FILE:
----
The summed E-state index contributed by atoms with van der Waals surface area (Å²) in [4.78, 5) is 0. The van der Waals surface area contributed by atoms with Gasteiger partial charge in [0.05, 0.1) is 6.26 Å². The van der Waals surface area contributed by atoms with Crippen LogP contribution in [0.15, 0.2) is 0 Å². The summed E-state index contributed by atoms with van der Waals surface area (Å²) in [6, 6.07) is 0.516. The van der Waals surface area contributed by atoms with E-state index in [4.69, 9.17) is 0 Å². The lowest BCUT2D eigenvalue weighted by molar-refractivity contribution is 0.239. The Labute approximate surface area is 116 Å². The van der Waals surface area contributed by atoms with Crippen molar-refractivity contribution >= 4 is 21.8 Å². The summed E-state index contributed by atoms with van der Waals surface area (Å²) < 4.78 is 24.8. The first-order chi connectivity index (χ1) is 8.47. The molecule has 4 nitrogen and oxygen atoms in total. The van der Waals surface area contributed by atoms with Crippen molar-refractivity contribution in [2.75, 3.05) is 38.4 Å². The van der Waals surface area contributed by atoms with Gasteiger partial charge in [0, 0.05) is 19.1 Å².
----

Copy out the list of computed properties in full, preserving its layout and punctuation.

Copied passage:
The summed E-state index contributed by atoms with van der Waals surface area (Å²) in [4.78, 5) is 0. The van der Waals surface area contributed by atoms with Gasteiger partial charge in [0.05, 0.1) is 6.26 Å². The van der Waals surface area contributed by atoms with Crippen LogP contribution in [0.15, 0.2) is 0 Å². The summed E-state index contributed by atoms with van der Waals surface area (Å²) in [6, 6.07) is 0.516. The van der Waals surface area contributed by atoms with E-state index in [4.69, 9.17) is 0 Å². The lowest BCUT2D eigenvalue weighted by molar-refractivity contribution is 0.239. The Labute approximate surface area is 116 Å². The van der Waals surface area contributed by atoms with Crippen molar-refractivity contribution >= 4 is 21.8 Å². The summed E-state index contributed by atoms with van der Waals surface area (Å²) < 4.78 is 24.8. The first-order chi connectivity index (χ1) is 8.47. The molecule has 4 nitrogen and oxygen atoms in total. The van der Waals surface area contributed by atoms with Crippen molar-refractivity contribution in [2.75, 3.05) is 38.4 Å². The van der Waals surface area contributed by atoms with Gasteiger partial charge in [0, 0.05) is 19.1 Å².